Today is my car club’s annual summer picnic, and we’re expecting a good crowd. It’s also the first year that I’m taking the Pontiac as an almost-antique; with the 2012 models in the showroom, it is one year shy of the 25 years required to be an antique in the car collector world, but who’s counting?
It’s a bit of serendipity to see this article by Mark Phelan in the Detroit Free Press about the American Station Wagon Owners Association having their annual meet in Dearborn, a suburb of Detroit.
Station wagons were the farthest thing from cool when Mike Bonkowski drove his mother’s 1975 Dodge Coronet Crestwood wagon to Detroit Catholic Central High School in 1985.
But a gathering of wagons from the 1950s to the present drew admirers Saturday in Dearborn.
In addition to the Coronet, Bonkowski brought his 2007 Dodge Magnum wagon. He was the only multi-wagon exhibitor at the annual convention of the American Station Wagon Owners Association. It took place in Dearborn in conjunction with the Telegraph Cruise.
The association has about 400 members — including some in Sweden, Germany and Australia — said association president Tim Cleary. He drove his 1988 Mercury Colony Park wagon from Charlotte, N.C. Cleary has owned nine ’88 and ’89 Mercury wagons.
Club members planned to finish the weekend with a car show at a Dearborn motel, cruises with other classics on Telegraph, and burgers Saturday night.
Station wagons stand out at classic car gatherings, said Dave Marchioni, who drove his ’68 Ford LTD Country Squire from St. Clair Shores. “If you take a wagon to any cruise, you’ll be the rare car, not the Mustangs or Camaros,” he said.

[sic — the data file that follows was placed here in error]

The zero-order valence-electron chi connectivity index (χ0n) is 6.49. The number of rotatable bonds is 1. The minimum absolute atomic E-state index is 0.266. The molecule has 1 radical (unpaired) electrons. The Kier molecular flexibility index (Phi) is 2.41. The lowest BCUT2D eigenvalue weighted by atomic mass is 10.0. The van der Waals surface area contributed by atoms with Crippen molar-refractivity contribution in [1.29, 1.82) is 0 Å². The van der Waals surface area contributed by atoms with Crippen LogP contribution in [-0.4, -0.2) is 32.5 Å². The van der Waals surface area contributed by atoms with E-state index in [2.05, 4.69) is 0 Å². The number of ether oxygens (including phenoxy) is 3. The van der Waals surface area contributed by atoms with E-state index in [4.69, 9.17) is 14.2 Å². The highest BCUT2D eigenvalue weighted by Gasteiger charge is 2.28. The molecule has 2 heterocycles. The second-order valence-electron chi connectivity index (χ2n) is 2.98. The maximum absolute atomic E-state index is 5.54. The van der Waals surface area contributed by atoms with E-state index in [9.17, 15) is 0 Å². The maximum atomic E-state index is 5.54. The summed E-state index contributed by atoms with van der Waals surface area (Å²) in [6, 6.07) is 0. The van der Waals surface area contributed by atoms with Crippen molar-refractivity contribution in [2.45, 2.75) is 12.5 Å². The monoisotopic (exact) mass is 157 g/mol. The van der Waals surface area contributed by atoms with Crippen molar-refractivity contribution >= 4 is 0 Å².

A two-tone 1953 Chevrolet Tradesman with a surf board on top of its chopped roof stood out among the wagons Saturday in Dearborn. Gary Koscielniak of Belleville spent about 14 years restoring the Tradesman, his third wagon.
“I like it because of the lowered roof,” Koscielniak said. “The stock model has such a high roof, it looks like an ambulance.”
Prices for classic wagons have begun to rise — sometimes topping those for old convertibles and sedans on eBay, Cleary said. The most sought-after wagons on the association’s Web site are full-size models from the 1960s and ’70s with wood-grain sides, he said.
Growing up in the 1950’s and ’60’s in the suburbs, my family had wagons, including one just like the 1963 Ford Country Squire above. They were standard equipment in the ‘burbs, along with the country club, the madras golf pants, the charge account at Brooks Brothers, boarding school, and the martini shaker. Not to get all pop-psych on it, but maybe that’s why I still hold on to my station wagon; it’s my link to my childhood and fuzzy retouched memories of simpler and happier times, even though they were not that simple, and happiness is always relative.
Whatever. I just think that big old station wagons are cool.
HT to Marquette John.